Competition between the U.S. and China has become a consistent presence on the international stage. Whether it’s in a heated discussion concerning human rights, a battle for the highest economic standing worldwide, or the intense struggle for gold at the recent London Olympics, these countries are constantly at odds with each other.
Yet among all the press coverage of tense China-U.S. relations, there’s little out there giving a Millennial point of view from a Chinese perspective. So when I came upon Shi Xiaoguang’s piece, “China’s Millennials: Get Rich or Save the Planet?”, I was intrigued by his refreshing portrayal of conscientious young people doing their best to clean up their polluted world. Xiaoguang writes, “We are pulled by two very different imperatives: the desire to keep our industrial base growing and our consumer sector flourishing, and the equally compelling need to protect the planet in the process.”
According to TIME coverage of a recent study by San Diego State psychology professor Dr. Jean Twenge, American Millennials don’t share all of Xiaoguang’s optimism. Using results from two surveys of young people spanning from 1966 to 2009, Twenge found that “interest in conserving energy and saving the environment has been steadily declining.” Approximately 33 percent of college-aged baby boomers said personal action and environmental involvement was important to them. 25 percent of Generation X agreed, while only 21 percent of Millennials surveyed answered the same. While these statistics sound discouraging (especially in comparison to Xiaoguang’s almost painfully idealistic assertions), TIME’s Aylin Zafar brought up an interesting point: “…considering the conditions in which Millennials grew up, is it that surprising?” Mark Potosnak, environmental science professor at DePaul University, agrees. “It’s not so much that they don’t think it’s important. They’re just worn out. It’s like poverty in a foreign country, you see the picture so many times, you become inured to it.”
Is it true? Have American Millennials become immune to talk of global warming, the destruction of the Ozone layer or the sight of polar ice caps melting? Has a feeling of security in a high quality of life made young Americans complacent in the issue of improving the state of the environment? Are young people taking the seemingly inevitable presence of climate change as a solid reason to give up on the planet entirely?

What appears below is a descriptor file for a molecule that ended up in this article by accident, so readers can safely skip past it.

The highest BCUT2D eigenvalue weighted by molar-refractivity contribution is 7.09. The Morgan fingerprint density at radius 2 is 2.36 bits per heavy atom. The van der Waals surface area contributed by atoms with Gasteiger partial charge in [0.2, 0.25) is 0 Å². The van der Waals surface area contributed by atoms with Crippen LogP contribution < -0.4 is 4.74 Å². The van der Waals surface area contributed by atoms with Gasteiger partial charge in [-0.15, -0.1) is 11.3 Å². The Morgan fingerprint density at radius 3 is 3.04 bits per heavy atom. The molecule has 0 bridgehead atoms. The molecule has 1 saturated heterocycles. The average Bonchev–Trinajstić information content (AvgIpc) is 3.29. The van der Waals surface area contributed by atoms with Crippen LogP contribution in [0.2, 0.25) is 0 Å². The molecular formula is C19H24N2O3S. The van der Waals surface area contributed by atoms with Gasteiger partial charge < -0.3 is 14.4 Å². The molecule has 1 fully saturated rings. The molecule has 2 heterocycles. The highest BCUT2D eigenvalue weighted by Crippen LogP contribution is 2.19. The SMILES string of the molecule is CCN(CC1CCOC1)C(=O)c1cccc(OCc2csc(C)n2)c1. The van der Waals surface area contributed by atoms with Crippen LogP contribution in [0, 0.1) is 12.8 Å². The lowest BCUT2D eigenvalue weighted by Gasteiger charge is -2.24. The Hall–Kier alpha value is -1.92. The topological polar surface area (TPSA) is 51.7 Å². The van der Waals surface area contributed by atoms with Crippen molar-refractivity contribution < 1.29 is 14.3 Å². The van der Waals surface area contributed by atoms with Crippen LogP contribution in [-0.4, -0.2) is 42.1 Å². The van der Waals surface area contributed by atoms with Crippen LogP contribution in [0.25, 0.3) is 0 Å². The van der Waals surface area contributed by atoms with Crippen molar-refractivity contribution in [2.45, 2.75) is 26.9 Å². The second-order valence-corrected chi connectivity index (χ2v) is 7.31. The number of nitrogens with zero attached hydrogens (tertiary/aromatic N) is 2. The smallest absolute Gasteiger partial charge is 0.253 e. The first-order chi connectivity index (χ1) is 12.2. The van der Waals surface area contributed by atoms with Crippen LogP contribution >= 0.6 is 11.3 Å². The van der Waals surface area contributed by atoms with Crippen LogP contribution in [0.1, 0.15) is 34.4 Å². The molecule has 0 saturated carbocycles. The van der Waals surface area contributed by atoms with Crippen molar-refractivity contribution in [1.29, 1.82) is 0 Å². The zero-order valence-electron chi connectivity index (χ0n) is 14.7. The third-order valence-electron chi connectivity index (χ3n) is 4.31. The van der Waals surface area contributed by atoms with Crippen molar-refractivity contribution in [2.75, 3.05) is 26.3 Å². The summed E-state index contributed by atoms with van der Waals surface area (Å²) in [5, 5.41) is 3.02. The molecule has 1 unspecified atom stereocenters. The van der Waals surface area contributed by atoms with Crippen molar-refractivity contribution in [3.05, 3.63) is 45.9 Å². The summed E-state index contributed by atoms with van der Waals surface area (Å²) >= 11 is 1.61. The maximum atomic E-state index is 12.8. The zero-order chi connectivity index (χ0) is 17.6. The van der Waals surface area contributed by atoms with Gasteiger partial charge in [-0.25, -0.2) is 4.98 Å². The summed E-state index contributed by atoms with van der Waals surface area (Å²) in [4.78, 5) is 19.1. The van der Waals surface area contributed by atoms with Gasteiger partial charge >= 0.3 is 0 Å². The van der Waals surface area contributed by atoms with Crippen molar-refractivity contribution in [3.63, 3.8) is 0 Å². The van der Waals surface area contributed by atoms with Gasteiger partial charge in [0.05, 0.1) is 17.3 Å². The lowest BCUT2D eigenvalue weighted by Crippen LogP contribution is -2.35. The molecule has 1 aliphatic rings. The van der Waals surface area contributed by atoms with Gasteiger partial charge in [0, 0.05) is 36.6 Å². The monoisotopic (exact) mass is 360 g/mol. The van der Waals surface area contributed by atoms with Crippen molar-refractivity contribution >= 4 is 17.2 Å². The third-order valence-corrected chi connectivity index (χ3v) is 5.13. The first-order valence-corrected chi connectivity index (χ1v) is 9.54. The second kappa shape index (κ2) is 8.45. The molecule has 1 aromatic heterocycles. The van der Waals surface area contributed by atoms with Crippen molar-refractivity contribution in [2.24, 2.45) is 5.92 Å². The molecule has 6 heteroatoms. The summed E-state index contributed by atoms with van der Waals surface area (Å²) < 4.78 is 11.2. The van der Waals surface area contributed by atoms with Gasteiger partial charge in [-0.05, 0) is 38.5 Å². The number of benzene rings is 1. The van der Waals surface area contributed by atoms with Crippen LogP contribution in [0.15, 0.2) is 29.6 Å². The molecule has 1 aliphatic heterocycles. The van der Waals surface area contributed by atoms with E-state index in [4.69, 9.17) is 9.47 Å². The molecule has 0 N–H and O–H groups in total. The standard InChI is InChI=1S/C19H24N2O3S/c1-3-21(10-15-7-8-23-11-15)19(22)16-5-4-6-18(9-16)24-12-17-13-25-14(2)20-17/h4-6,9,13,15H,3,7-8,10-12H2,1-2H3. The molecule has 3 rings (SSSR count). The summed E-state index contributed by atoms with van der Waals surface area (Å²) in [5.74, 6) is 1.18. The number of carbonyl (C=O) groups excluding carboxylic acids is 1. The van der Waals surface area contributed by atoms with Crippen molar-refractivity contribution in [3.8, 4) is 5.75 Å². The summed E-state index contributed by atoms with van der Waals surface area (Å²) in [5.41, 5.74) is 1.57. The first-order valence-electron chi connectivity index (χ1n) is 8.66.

Dr. Twenge, author of Millennial-criticisms Generation Me and The Narcissism Epidemic, was once quoted proclaiming, “I hope that young people see these findings as a challenge rather than a criticism.” Although her “challenges” often depict Millennials as media-crazed and attention-starved, Twenge is right about one thing: We aren’t doing enough to convince ourselves that the planet is worth saving.
Shi Xiaoguang wrote that Chinese Millennials are “wrestling with choices (our) parents never had to make.” All Millennials are struggling with issues that they didn’t create. No matter where we live or where we were born, we’re of the same generation. Millennials are more than capable of conserving energy, recycling, and finding other small steps to help the environment. It’s time to take responsibility for the environmental issues we’ve inherited. The answer to critics like Twenge should be in unison: Bring it on, Professor.
Haley Samsel is a Featured Blogger for Mobilize.org’s The Millennial Report. She is a high school sophomore who lives in Plano, Texas, which gives her a pretty unique view (in her opinion) on politics and Millennial issues. Outside of the Millennial Report, Haley enjoys playing basketball, reading biographies and watching cooking competition shows, among other things.